Among the population which was aged between 35-85 yrs [Table 3], the incidence of atherosclerotic lesions in aorta was 90% with 40% being advanced atherosclerotic lesions. In the coronaries, the incidence of atherosclerotic lesions was 73% with 33% being advanced lesions. Puri N et al. have reported an incidence of 86% atherosclerosis in their study on Indian population of Haryana. [3] The wide difference between the present study and the study by Puri N et al. might be due to the fact that they used the earlier AHA classification and considered even grade I and II lesions as atherosclerotic. In the present study since we have used the modified AHA classification of atherosclerosis, the earliest lesions like intimal thickening and intimal xanthoma were not considered as atherosclerotic lesions, partly explaining the difference in the incidence of atherosclerosis. Yazdi et al. have reported an incidence of 71.2% in another study on Asian population using the earlier AHA classification. [2]

As has been seen in other studies conducted both on Western and Indian populations, the incidence of atherosclerosis was more in males compared to females. [2],[14],[15],[16],[17] In the coronary atherosclerotic lesions seen in our study, 50% were females and 62% males, which is comparatively lesser than that seen in the population of Iran where 61.6% females and 73.1% males had atherosclerosis, as reported by Yazdi SAT et al. [2] The reasons for such a difference could be due to the fact that majority of the cases in the present study were from the semi-urban population, in whom, the degree of atherosclerosis and the incidence of CHD is said to be low compared to the urban population. [18],[19],[20] Singh H et al. have reported the incidence of atherosclerosis in the coronaries to be 68% in males and 27% in females. [15] The frequency of atherosclerotic lesions was 28.9% in a study by Golshahi et al. [17] In the present study, the incidence of atherosclerotic lesions in males [Table 3] in the aorta was 80% of which 32% were advanced atherosclerosis and coronaries showed 62% atherosclerotic lesions of which 23% were advanced lesions. The incidence of atherosclerotic lesions in females [Table 4] in the aorta was 75% of which 27% were advanced lesions. In the coronaries of females, the incidence of atherosclerotic lesions was 50% of which 18% were advanced lesions.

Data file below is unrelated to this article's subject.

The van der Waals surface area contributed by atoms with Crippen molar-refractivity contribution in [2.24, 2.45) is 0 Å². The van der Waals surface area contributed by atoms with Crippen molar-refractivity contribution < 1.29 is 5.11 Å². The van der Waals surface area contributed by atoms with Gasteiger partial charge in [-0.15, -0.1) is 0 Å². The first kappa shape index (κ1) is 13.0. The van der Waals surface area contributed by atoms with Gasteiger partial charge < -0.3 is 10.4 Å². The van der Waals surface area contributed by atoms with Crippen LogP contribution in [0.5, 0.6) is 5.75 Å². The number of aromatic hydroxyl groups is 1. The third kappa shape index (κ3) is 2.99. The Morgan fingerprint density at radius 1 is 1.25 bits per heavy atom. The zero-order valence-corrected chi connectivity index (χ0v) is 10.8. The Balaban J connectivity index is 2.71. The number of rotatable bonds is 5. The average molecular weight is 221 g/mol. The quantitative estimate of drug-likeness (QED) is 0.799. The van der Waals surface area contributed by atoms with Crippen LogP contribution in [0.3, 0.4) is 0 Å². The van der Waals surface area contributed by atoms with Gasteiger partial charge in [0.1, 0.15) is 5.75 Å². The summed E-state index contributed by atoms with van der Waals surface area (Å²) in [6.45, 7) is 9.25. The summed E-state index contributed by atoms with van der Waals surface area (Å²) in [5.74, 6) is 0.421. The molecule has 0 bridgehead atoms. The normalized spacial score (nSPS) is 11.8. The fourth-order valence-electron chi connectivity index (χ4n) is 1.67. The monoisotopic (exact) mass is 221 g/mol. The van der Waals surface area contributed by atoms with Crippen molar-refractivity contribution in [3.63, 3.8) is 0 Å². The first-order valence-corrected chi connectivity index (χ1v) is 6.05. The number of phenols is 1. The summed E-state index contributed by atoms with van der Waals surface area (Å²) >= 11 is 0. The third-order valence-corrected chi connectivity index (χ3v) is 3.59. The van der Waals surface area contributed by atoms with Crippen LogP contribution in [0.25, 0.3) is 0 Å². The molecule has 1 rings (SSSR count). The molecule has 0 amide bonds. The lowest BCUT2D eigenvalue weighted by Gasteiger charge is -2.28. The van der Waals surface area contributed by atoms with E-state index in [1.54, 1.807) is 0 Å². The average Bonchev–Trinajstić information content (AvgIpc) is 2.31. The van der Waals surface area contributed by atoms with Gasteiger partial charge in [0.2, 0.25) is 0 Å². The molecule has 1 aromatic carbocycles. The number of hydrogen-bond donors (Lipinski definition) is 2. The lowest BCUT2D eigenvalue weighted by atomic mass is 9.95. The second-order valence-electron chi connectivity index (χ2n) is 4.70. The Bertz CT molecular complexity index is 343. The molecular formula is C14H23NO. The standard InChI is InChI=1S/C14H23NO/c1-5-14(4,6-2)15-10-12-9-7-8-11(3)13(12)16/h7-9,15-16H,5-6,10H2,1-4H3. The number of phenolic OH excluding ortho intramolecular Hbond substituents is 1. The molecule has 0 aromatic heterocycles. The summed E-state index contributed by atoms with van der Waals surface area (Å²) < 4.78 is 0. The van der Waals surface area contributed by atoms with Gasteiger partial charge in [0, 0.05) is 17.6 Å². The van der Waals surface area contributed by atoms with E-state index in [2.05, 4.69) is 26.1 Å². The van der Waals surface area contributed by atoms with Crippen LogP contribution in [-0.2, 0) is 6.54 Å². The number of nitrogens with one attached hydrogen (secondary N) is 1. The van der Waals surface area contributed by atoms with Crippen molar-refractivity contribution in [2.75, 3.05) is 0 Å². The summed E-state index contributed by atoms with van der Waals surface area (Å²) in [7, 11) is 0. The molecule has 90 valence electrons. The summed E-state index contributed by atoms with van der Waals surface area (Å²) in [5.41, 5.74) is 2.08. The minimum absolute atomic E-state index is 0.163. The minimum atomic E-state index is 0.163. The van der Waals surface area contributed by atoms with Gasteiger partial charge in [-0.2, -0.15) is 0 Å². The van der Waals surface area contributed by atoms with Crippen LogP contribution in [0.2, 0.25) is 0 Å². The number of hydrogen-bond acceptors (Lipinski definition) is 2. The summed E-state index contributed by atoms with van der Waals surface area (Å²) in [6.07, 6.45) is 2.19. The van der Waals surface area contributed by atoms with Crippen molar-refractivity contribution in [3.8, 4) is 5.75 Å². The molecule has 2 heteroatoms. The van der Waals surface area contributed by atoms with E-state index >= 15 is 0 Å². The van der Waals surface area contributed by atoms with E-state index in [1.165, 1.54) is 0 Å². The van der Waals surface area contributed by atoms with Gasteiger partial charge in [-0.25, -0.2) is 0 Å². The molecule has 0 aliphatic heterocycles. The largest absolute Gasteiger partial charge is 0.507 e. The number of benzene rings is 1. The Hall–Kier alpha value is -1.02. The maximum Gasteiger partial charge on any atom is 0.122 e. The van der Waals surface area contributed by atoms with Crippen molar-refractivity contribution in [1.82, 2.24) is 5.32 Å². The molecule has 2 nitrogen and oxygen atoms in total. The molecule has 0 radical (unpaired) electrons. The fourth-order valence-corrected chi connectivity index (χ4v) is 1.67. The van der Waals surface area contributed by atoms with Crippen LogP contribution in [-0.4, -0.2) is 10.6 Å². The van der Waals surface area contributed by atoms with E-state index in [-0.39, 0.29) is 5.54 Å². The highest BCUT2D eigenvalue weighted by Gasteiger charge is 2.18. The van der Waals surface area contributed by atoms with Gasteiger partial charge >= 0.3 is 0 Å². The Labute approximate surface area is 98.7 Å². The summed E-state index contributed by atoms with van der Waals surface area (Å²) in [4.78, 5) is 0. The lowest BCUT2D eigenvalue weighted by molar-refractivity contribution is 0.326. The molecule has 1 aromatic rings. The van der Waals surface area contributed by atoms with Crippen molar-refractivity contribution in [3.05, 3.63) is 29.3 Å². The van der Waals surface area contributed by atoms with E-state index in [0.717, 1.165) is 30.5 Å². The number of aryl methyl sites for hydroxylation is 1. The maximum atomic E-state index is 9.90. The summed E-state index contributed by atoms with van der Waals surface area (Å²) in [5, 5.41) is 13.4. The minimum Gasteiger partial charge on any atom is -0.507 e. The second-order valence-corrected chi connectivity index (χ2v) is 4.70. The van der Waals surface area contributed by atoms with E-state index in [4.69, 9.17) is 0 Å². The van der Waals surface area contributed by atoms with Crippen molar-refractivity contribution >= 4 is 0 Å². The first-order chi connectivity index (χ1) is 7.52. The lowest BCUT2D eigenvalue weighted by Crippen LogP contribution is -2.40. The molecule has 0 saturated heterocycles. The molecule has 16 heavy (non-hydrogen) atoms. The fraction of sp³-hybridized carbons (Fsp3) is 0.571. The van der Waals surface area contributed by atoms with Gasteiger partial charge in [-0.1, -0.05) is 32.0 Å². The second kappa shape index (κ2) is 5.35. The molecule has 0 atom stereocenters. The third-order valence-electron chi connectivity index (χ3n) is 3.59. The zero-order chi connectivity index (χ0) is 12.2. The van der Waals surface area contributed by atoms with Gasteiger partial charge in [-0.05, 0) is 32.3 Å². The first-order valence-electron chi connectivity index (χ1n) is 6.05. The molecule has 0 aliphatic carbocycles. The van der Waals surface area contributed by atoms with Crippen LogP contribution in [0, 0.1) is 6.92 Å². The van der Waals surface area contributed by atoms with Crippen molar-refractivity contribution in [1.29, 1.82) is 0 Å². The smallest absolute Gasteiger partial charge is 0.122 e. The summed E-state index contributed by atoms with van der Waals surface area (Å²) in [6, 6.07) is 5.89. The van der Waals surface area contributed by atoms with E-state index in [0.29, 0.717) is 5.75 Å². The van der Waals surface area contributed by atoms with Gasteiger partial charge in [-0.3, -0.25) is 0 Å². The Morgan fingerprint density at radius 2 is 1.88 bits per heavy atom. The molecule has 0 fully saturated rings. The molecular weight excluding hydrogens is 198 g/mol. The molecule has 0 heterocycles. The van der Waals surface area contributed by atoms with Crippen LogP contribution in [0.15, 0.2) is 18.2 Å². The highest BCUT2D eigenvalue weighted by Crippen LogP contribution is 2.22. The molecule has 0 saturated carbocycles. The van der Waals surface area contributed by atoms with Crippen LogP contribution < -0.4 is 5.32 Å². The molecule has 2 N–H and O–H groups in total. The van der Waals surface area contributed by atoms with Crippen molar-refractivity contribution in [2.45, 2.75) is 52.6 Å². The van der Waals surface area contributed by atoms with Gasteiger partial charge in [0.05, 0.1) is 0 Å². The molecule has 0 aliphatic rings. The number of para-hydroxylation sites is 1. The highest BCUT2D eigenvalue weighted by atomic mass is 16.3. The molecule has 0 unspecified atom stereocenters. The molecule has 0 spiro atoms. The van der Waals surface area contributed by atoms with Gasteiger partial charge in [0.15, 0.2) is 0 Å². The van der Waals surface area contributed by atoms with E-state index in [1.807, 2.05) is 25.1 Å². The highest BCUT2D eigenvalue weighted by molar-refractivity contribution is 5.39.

In various studies done on different age groups, the frequency of atherosclerosis were reported to be between 16% to 75%. [2],[14],[15],[17] The reason for this diversity could be the variability of race, culture (varied dietary habits, different economic status), and various other environmental factors. [17] Atherosclerosis being a chronic phenomenon, starting in childhood and extending into adulthood, the cause of death seems to play a minor role in explaining the difference in degree of atherosclerosis except for in individuals who have committed suicide, since suicide is an indicator of depression and stress in the individual. Stress can be defined as a threat to homeostasis provoked by environmental, psychosocial, or physiological stressors. [21] In humans, psychological stress and hopelessness can be risk factors for cardiovascular catastrophes such as stroke, coronary ischemia, and myocardial infarction, which occur secondary to increased atherosclerosis. [21],[22],[23],[24] These conditions can be silent killers, as seen in subjects who are extremely fit and without known risk factors for cardiovascular disease but suffer sudden catastrophic events such as heart attacks under conditions of sustained stress. [7] In the present study, the number of deaths due to suicide was 49 (43%) and due to other causes were 64 (57%). The majority of suicides were due to consumption of poison and a few were due to burns. Since atherosclerosis is an age dependent phenomenon, the difference in degree of atherosclerosis between cases more than 34 years between the suicide group and non-suicide was not significant (P value > 0.05). In cases who were equal to or less than 34 years, a significant (P value < 0.05) difference in atherosclerotic patterns were seen with cases that had died of suicide having more atherosclerosis than the cases that had died of other causes.

This increased amount of atherosclerosis in suicide cases could be explained by the increased amount of psychological stress in patients who committed suicide. The increased stress leads to endothelial dysfunction, which is a major cause for initiation and development of atherosclerosis. [22],[23],[24] Altered hypothalamic pituitary adrenal axis and impaired platelet function of platelets have also been implicated as mechanisms by which chronic psychological stress can cause increased atherosclerosis leading to increased CHD. [22],[23] Positive affect is defined as the experience of pleasurable emotions such as joy, happiness, and contentment is associated with increased survival, lower risk of diabetes and hypertension. [25] Increased positive effect is said to be protective against 10-year incident CHD. [25] Stressors in the suicide patients could be one of the causes for the increased atherosclerosis in our study but such a deduction would require detailed psychiatric history of the patients, which was not available.